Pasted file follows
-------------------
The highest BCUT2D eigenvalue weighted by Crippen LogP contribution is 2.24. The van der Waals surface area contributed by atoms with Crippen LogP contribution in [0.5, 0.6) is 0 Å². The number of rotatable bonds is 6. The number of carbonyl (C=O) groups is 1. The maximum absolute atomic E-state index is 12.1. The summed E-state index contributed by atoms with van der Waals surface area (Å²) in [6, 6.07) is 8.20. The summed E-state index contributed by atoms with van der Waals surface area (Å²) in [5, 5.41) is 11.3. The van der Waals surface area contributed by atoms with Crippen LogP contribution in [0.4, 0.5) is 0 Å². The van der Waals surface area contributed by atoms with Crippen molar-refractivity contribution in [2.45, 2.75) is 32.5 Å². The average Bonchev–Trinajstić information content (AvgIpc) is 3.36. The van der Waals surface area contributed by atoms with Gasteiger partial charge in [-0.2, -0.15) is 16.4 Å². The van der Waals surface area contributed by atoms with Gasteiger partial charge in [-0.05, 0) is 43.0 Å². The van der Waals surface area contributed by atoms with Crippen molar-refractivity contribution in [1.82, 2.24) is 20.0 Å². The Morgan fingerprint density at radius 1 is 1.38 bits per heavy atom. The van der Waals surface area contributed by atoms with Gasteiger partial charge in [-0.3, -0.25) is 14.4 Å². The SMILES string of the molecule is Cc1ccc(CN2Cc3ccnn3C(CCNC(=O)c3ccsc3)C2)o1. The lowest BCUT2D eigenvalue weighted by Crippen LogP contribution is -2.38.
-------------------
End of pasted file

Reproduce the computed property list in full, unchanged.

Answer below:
The highest BCUT2D eigenvalue weighted by Crippen LogP contribution is 2.24. The van der Waals surface area contributed by atoms with Crippen LogP contribution in [0.5, 0.6) is 0 Å². The number of rotatable bonds is 6. The number of carbonyl (C=O) groups is 1. The maximum absolute atomic E-state index is 12.1. The summed E-state index contributed by atoms with van der Waals surface area (Å²) in [6, 6.07) is 8.20. The summed E-state index contributed by atoms with van der Waals surface area (Å²) in [5, 5.41) is 11.3. The van der Waals surface area contributed by atoms with Crippen LogP contribution in [0.4, 0.5) is 0 Å². The van der Waals surface area contributed by atoms with Crippen molar-refractivity contribution in [2.45, 2.75) is 32.5 Å². The average Bonchev–Trinajstić information content (AvgIpc) is 3.36. The van der Waals surface area contributed by atoms with Gasteiger partial charge in [-0.2, -0.15) is 16.4 Å². The van der Waals surface area contributed by atoms with Gasteiger partial charge in [-0.05, 0) is 43.0 Å². The van der Waals surface area contributed by atoms with Crippen molar-refractivity contribution in [1.82, 2.24) is 20.0 Å². The Morgan fingerprint density at radius 1 is 1.38 bits per heavy atom. The van der Waals surface area contributed by atoms with Gasteiger partial charge in [-0.3, -0.25) is 14.4 Å². The SMILES string of the molecule is Cc1ccc(CN2Cc3ccnn3C(CCNC(=O)c3ccsc3)C2)o1. The lowest BCUT2D eigenvalue weighted by Crippen LogP contribution is -2.38.